Basically, the job of the clinics is to inoculate and give prenatal and postnatal care. The City does family planning; the County doesn't. Your health departments are the people who inspect your restaurants to be sure they're clean and inspect sewers. The same people, the same department is responsible for the measles epidemic. They do a million things.
Then, there's a separate entity, the Hospital District, with their own tax, and they provide the hospital care. It costs money to educate people about AIDS to prevent it, and it costs money to care for them when they've got it. Just caring for people with AIDS and nobody else, the Hospital District will go broke by 1992 at the current tax rate. Jeff Davis delivers the first or second largest number of babies of any hospital in the country each year. With AIDS that is basically going to cause a significant tax increase unless we can figure out how to address it.
One thing about our health system that's really weak is that it has no way to address median health concerns. We teach prevention and we provide the care once you're deathly ill, but there is no middle of the road, like treatment programs. We don't have enough of them, and what we do have is totally inadequate. I read in the paper that the Shoulder is going under because it doesn't have funding, and it's one of the best drug treatment programs in the city.
I think that the federal government has to play a big role. In the last 8 to 10 years everything has been dumped on the local governments. Houston is addressing AIDS one way and New York is doing it another way and California is doing it another way. Some communities have money to address it and others have none. The federal government is another solution area. The public has to demand action. We taxpayers, we citizens, we people who have never voted have to write our congressmen, we have to pay attention to what government is doing about it. It is a war. We have to be compassionate about the people who get it, but we have to try and stop people from getting it in the first place. We have to support alternative health care ideas. We have to evaluate everything that's put before us, but we can't wait for it to be put before us. Health care is one of the main reasons we have to have government. I think people need to demand that the federal government take a stronger more active role. Bush and Dukakis both addressed AIDS in a very small way in their campaigns, which we all thought was such a victory that it was mentioned at all. In fact, it should have been one of their major issues.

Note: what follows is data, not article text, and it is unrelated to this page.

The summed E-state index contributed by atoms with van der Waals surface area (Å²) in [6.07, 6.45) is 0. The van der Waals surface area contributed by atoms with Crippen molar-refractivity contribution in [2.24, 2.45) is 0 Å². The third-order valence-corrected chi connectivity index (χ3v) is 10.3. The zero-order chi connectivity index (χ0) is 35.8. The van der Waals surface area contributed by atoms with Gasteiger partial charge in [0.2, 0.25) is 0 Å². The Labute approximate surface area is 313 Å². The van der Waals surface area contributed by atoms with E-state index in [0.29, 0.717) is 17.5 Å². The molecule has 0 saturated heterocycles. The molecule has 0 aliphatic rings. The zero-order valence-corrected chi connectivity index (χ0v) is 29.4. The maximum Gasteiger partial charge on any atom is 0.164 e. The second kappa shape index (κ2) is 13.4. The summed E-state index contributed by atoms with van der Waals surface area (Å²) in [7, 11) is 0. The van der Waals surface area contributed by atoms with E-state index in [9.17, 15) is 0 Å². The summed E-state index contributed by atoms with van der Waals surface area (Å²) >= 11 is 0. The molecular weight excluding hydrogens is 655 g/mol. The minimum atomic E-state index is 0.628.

Corporate America, High Society and Archie Bunker – How Do We Reach Them?
I think that local government and community leaders understand that AIDS is a problem for everyone, but it's a long way from general public acceptance. I think that citizens have been educated on transmission modes and now we're going through a period where they're more condemning than they were before. Now they know that the most likely way you can get it is through a period where they're more condemning than they were before. Now they know that the most likely way you can get it is through sexual transmission or dirty needles – so you're a drug addict or you're gay or you're some lifestyle that pretty little Christian people don't get. So I'm not sure if we've made inroads on the social level.
It's callous to use the economics of it as a reason for people to work more and pay more attention, but I think it's the only way to reach many people. They have to understand that it doesn't matter who gets AIDS. It doesn't matter whether they got it through the right way or the wrong way, something you agree with or don't agree with. They're going to die and you're going to pay the bills. That's just all there is to it. It's callous, but it's a fact. So many people will not care until it affects their pocket books. When the public begins to realize what AIDS is going to do to the tax base, not only here but nationwide, then they'll really go bananas. I may be feeling great compassion for people with AIDS, but if the only way I can get the president of the corporation to pay attention is to be callous about it, then that's what I'm going to do. When you're fighting the war in corporate America, people don't want to know you're compassionate.